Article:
Who's Watching Out for the Machines?
It seems every day now we need to watch our backs for an invisible threat. This threat lurks within just about every part of our lives today. It seeks to steal our personal dossier for the purposes of robbing us. It seeks to move digital currency from our pockets to theirs. Or in the case of state(less) sponsored characters, it seeks to disrupt and destroy. It is pervasive and unrelenting.
We pay attention to this now because it’s personal. We shred documents. We regularly change passwords. Our eyes are now trained to look out for shiny phishing email hooks. Protection software is installed on all our devices. But that brief respite of feeling secure after you turn off your phone is now no longer, I hear, as the Amsterdam-based security firm AVG announced it has discovered new malware that tricks users into thinking their phone is turned off, and then goes to work rummaging around in it. It is yet another invisible lurking threat. Word of caution: Don’t root your phone.
Unfortunately, today, with our daily life activities becoming more distributed, networked and shared, we have to entrust critical identifying details and our connected devices to just about everybody we do business with.
So who’s watching out for the machines?
Embedded controls are pervasive across GE businesses. They represent billions of dollars in assets, not to mention the critical infrastructure these computing machines control. Military and industrial controls use a lot of the same underlying computing technology. And many of them are now connected to networks or are accessible offline to multiple operators. The threat is real in both cases—and perhaps from the same threat.
GE’s Intelligent Platforms business now builds security capabilities into embedded computing products to support mission computing information assurance and anti-tamper capabilities. This technology is at the heart of the machine and enables our military customers to install hardened walls of security. It gives system designers the ability to assure information integrity and manage risks related to the use, processing, storage, and transmission of information within embedded systems.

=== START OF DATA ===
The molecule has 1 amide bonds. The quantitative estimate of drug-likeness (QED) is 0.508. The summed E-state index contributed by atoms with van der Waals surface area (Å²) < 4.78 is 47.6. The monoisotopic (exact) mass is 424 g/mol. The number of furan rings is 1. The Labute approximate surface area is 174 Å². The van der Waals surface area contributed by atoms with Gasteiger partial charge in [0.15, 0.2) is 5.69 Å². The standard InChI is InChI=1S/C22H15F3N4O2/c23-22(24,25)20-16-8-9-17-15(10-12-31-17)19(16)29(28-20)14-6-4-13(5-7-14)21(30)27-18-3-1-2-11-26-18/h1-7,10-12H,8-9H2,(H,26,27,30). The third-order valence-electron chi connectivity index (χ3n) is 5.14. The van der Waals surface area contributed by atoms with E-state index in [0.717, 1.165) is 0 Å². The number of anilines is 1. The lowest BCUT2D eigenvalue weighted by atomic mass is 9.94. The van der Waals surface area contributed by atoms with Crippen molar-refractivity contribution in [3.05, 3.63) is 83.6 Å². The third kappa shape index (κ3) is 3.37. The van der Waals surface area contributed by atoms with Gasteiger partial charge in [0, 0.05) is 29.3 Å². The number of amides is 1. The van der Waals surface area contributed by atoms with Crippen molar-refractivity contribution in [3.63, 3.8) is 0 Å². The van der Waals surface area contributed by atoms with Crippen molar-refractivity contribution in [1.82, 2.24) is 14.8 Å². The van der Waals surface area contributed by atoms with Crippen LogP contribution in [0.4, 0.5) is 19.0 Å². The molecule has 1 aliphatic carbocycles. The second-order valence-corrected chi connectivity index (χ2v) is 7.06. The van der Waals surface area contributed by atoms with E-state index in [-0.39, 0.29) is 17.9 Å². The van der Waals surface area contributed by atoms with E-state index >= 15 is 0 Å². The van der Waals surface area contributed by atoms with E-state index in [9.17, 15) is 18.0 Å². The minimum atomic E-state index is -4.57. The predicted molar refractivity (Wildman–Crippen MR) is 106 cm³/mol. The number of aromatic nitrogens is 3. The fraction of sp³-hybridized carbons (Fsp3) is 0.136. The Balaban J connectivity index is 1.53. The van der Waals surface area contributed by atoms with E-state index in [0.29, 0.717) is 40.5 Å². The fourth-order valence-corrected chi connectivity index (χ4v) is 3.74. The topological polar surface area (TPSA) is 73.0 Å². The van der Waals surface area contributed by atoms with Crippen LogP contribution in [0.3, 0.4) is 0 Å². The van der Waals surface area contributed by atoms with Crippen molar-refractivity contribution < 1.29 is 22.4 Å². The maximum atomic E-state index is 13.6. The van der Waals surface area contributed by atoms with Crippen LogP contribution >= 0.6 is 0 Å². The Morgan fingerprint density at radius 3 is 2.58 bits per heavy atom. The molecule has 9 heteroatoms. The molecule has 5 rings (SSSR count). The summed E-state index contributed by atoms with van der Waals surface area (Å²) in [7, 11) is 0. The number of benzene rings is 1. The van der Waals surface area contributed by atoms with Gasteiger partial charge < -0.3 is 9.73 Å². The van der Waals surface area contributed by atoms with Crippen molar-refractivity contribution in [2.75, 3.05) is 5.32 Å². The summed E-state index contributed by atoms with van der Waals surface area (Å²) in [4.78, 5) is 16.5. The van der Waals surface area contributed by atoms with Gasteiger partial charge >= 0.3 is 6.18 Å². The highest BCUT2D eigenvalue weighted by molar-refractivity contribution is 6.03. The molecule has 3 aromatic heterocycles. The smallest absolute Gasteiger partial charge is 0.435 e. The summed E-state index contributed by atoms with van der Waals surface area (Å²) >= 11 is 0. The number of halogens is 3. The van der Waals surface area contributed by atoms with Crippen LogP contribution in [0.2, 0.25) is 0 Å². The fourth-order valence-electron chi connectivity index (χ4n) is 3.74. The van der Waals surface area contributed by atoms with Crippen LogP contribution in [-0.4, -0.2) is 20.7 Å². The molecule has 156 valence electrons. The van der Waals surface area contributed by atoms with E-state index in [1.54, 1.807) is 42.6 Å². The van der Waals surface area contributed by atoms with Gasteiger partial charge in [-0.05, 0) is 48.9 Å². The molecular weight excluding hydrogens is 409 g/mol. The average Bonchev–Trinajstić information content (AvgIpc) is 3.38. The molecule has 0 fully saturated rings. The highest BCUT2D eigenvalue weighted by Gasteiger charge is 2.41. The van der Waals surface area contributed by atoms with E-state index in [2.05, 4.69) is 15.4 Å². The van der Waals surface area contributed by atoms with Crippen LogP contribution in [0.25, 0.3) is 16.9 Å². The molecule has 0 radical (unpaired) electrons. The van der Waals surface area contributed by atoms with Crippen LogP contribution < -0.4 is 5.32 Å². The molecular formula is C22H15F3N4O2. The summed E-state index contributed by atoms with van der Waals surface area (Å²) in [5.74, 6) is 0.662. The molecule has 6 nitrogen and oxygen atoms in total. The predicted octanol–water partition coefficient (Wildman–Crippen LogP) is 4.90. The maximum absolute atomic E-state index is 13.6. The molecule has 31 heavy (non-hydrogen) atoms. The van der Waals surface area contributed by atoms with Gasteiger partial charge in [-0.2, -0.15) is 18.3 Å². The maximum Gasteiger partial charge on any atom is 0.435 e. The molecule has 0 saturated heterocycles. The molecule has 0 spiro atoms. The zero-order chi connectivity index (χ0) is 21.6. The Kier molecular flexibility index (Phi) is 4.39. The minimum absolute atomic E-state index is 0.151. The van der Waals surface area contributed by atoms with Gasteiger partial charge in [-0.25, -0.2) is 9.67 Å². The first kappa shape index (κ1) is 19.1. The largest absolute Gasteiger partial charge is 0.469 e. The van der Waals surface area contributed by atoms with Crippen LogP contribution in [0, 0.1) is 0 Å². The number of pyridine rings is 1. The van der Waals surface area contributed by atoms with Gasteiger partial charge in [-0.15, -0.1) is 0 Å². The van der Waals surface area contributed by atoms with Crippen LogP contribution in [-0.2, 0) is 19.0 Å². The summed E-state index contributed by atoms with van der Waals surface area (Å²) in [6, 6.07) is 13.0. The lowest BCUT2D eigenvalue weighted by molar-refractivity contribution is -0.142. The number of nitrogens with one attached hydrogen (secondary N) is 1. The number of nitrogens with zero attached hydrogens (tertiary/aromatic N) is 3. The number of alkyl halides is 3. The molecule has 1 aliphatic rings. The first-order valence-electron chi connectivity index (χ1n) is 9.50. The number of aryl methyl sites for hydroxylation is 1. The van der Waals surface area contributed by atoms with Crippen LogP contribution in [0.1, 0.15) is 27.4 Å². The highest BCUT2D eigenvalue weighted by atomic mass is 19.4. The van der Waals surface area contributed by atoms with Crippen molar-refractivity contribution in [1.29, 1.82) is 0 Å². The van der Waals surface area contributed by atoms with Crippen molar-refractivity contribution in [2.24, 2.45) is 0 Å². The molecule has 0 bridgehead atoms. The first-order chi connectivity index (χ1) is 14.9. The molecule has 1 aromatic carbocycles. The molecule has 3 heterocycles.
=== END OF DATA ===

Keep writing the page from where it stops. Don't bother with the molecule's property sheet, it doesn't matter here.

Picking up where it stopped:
We deliver this capability across a number of embedded computing elements, including component anti-tamper (AT) features, physical AT materials, silicon-trusted execution capabilities, secure FPGA technology, specific AT software, encryption and board-level design features. This forms a Root of Trust from which to build an IA/AT computing solution toward certification.
At the board level, GE has added an FPGA security hub to its designs, providing mechanisms to interconnect AT features and permit customers to specialize the designs for unique and/or program-specific requirements.
There is significant investment and activity around this issue here at GE. We partner with GE Global Research and other business units to advance the entire assurance picture for embedded computing. And we help our customers watch out for the machines.